Heilbron, M., Ehinger, B., Hagoort, P., & De Lange, F. P.
(2019). Tracking naturalistic linguistic predictions with deep neural language models. In Proceedings of the 2019 Conference on Cognitive Computational Neuroscience (pp. 424-427). doi:10.32470/CCN.2019.1096-0.
Prediction in language has traditionally been studied using
simple designs in which neural responses to expected
and unexpected words are compared in a categorical
fashion. However, these designs have been contested
as being ‘prediction encouraging’, potentially exaggerating
the importance of prediction in language understanding.
A few recent studies have begun to address
these worries by using model-based approaches to probe
the effects of linguistic predictability in naturalistic stimuli
(e.g. continuous narrative). However, these studies
so far only looked at very local forms of prediction, using
models that take no more than the prior two words into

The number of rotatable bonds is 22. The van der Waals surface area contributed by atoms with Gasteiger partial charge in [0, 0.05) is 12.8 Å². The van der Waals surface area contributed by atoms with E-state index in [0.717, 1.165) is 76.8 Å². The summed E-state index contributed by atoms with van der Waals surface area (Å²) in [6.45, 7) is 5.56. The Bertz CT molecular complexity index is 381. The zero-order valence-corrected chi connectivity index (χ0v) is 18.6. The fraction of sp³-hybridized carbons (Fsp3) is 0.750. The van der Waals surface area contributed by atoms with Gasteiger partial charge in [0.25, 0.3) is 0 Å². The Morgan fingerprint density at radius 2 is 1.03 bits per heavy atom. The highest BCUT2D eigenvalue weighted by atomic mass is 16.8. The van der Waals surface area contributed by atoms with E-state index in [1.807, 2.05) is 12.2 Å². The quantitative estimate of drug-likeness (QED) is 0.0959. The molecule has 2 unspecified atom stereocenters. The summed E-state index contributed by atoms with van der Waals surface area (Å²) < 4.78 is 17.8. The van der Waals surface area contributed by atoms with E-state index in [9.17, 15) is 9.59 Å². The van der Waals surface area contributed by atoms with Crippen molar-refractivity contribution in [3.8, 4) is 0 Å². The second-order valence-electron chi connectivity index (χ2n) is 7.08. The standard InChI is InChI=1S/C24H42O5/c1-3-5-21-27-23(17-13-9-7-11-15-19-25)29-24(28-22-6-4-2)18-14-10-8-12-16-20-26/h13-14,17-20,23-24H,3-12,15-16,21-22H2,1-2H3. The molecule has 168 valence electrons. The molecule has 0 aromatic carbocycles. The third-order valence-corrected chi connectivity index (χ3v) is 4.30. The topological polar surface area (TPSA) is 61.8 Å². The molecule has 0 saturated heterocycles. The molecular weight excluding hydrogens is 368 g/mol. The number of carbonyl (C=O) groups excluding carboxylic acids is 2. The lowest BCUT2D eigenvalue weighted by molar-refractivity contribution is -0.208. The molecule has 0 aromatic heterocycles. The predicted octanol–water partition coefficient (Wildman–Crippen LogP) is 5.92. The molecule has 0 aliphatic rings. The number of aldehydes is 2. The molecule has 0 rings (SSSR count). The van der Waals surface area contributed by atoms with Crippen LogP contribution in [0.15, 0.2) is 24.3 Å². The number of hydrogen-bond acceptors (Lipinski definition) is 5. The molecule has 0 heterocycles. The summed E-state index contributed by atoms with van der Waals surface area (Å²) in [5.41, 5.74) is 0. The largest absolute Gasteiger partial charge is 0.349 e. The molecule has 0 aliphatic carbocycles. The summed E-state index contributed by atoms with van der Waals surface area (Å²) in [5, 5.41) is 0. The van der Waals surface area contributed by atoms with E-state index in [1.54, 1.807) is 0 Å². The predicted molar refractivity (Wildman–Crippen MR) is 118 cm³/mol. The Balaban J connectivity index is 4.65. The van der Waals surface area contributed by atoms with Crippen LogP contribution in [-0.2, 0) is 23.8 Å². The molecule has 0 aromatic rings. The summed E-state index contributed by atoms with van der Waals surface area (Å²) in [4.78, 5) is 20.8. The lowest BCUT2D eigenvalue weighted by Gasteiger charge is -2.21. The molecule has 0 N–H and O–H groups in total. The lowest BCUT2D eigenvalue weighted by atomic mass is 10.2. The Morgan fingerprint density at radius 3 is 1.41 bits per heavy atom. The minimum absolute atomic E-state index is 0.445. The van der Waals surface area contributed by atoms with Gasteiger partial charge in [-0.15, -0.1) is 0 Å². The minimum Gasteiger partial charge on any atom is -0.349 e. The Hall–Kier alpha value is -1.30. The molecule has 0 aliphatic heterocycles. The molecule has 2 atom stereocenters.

account when computing a word’s predictability. Here,
we extend this approach using a state-of-the-art neural
language model that can take roughly 500 times longer
linguistic contexts into account. Predictability estimates
fromthe neural network offer amuch better fit to EEG data
from subjects listening to naturalistic narrative than simpler
models, and reveal strong surprise responses akin to
the P200 and N400. These results show that predictability
effects in language are not a side-effect of simple designs,
and demonstrate the practical use of recent advances
in AI for the cognitive neuroscience of language.